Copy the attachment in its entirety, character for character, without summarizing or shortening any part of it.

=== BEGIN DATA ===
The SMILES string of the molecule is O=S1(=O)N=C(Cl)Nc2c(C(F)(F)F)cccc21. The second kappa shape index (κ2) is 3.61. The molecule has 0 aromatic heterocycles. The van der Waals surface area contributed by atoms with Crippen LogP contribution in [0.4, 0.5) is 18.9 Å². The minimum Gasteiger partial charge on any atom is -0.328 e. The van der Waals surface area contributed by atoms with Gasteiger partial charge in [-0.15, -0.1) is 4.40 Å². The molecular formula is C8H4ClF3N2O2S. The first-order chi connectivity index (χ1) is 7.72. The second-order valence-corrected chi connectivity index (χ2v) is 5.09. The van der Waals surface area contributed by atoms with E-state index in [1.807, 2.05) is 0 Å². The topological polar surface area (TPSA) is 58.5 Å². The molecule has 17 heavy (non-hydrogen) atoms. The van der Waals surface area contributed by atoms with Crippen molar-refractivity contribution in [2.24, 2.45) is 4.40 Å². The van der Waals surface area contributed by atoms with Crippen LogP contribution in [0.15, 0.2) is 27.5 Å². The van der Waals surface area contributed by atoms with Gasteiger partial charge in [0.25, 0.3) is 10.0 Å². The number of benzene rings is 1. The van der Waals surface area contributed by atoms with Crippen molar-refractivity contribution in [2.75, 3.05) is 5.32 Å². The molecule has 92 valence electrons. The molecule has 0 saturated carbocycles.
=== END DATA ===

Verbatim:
The SMILES string of the molecule is O=S1(=O)N=C(Cl)Nc2c(C(F)(F)F)cccc21. The second kappa shape index (κ2) is 3.61. The molecule has 0 aromatic heterocycles. The van der Waals surface area contributed by atoms with Crippen LogP contribution in [0.4, 0.5) is 18.9 Å². The minimum Gasteiger partial charge on any atom is -0.328 e. The van der Waals surface area contributed by atoms with Gasteiger partial charge in [-0.15, -0.1) is 4.40 Å². The molecular formula is C8H4ClF3N2O2S. The first-order chi connectivity index (χ1) is 7.72. The second-order valence-corrected chi connectivity index (χ2v) is 5.09. The van der Waals surface area contributed by atoms with E-state index in [1.807, 2.05) is 0 Å². The topological polar surface area (TPSA) is 58.5 Å². The molecule has 17 heavy (non-hydrogen) atoms. The van der Waals surface area contributed by atoms with Crippen molar-refractivity contribution in [2.24, 2.45) is 4.40 Å². The van der Waals surface area contributed by atoms with Crippen LogP contribution in [0.15, 0.2) is 27.5 Å². The van der Waals surface area contributed by atoms with Gasteiger partial charge in [0.25, 0.3) is 10.0 Å². The number of benzene rings is 1. The van der Waals surface area contributed by atoms with Crippen molar-refractivity contribution in [2.75, 3.05) is 5.32 Å². The molecule has 92 valence electrons. The molecule has 0 saturated carbocycles.